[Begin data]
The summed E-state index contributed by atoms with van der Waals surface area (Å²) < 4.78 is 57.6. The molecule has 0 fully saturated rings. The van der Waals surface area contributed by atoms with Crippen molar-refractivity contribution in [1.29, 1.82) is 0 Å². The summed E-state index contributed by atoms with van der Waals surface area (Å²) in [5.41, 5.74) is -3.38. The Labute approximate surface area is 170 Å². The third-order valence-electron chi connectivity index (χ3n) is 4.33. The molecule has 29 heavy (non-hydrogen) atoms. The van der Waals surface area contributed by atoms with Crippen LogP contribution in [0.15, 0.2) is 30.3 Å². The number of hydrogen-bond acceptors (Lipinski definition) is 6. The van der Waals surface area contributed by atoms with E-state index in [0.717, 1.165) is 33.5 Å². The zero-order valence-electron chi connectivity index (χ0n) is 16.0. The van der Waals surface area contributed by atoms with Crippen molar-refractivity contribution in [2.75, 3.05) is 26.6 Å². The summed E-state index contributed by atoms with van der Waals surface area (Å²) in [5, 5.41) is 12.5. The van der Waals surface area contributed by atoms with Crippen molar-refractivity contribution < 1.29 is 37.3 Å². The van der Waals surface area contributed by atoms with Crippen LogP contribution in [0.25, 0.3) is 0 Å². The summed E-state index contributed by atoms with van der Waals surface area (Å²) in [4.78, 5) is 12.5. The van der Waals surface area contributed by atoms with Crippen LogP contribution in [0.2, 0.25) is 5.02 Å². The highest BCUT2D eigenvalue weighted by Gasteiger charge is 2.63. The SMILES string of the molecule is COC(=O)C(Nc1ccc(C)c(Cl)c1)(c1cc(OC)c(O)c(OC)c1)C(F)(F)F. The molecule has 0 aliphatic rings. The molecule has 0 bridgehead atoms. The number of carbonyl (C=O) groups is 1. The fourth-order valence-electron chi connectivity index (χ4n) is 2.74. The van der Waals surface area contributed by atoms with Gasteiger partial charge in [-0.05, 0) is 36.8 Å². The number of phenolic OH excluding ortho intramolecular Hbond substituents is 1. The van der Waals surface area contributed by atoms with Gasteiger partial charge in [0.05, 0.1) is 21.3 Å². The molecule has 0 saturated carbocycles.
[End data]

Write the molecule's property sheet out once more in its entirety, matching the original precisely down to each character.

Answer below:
The summed E-state index contributed by atoms with van der Waals surface area (Å²) < 4.78 is 57.6. The molecule has 0 fully saturated rings. The van der Waals surface area contributed by atoms with Crippen molar-refractivity contribution in [1.29, 1.82) is 0 Å². The summed E-state index contributed by atoms with van der Waals surface area (Å²) in [5.41, 5.74) is -3.38. The Labute approximate surface area is 170 Å². The third-order valence-electron chi connectivity index (χ3n) is 4.33. The molecule has 29 heavy (non-hydrogen) atoms. The van der Waals surface area contributed by atoms with Crippen LogP contribution in [0.15, 0.2) is 30.3 Å². The number of hydrogen-bond acceptors (Lipinski definition) is 6. The van der Waals surface area contributed by atoms with E-state index in [0.717, 1.165) is 33.5 Å². The zero-order valence-electron chi connectivity index (χ0n) is 16.0. The van der Waals surface area contributed by atoms with Crippen molar-refractivity contribution in [2.75, 3.05) is 26.6 Å². The summed E-state index contributed by atoms with van der Waals surface area (Å²) in [5, 5.41) is 12.5. The van der Waals surface area contributed by atoms with Crippen molar-refractivity contribution < 1.29 is 37.3 Å². The van der Waals surface area contributed by atoms with Crippen LogP contribution in [0.25, 0.3) is 0 Å². The summed E-state index contributed by atoms with van der Waals surface area (Å²) in [4.78, 5) is 12.5. The van der Waals surface area contributed by atoms with Crippen LogP contribution in [0.2, 0.25) is 5.02 Å². The highest BCUT2D eigenvalue weighted by Gasteiger charge is 2.63. The SMILES string of the molecule is COC(=O)C(Nc1ccc(C)c(Cl)c1)(c1cc(OC)c(O)c(OC)c1)C(F)(F)F. The molecule has 0 aliphatic rings. The molecule has 0 bridgehead atoms. The number of carbonyl (C=O) groups is 1. The fourth-order valence-electron chi connectivity index (χ4n) is 2.74. The van der Waals surface area contributed by atoms with Gasteiger partial charge in [-0.05, 0) is 36.8 Å². The number of phenolic OH excluding ortho intramolecular Hbond substituents is 1. The van der Waals surface area contributed by atoms with Gasteiger partial charge in [0.05, 0.1) is 21.3 Å². The molecule has 0 saturated carbocycles.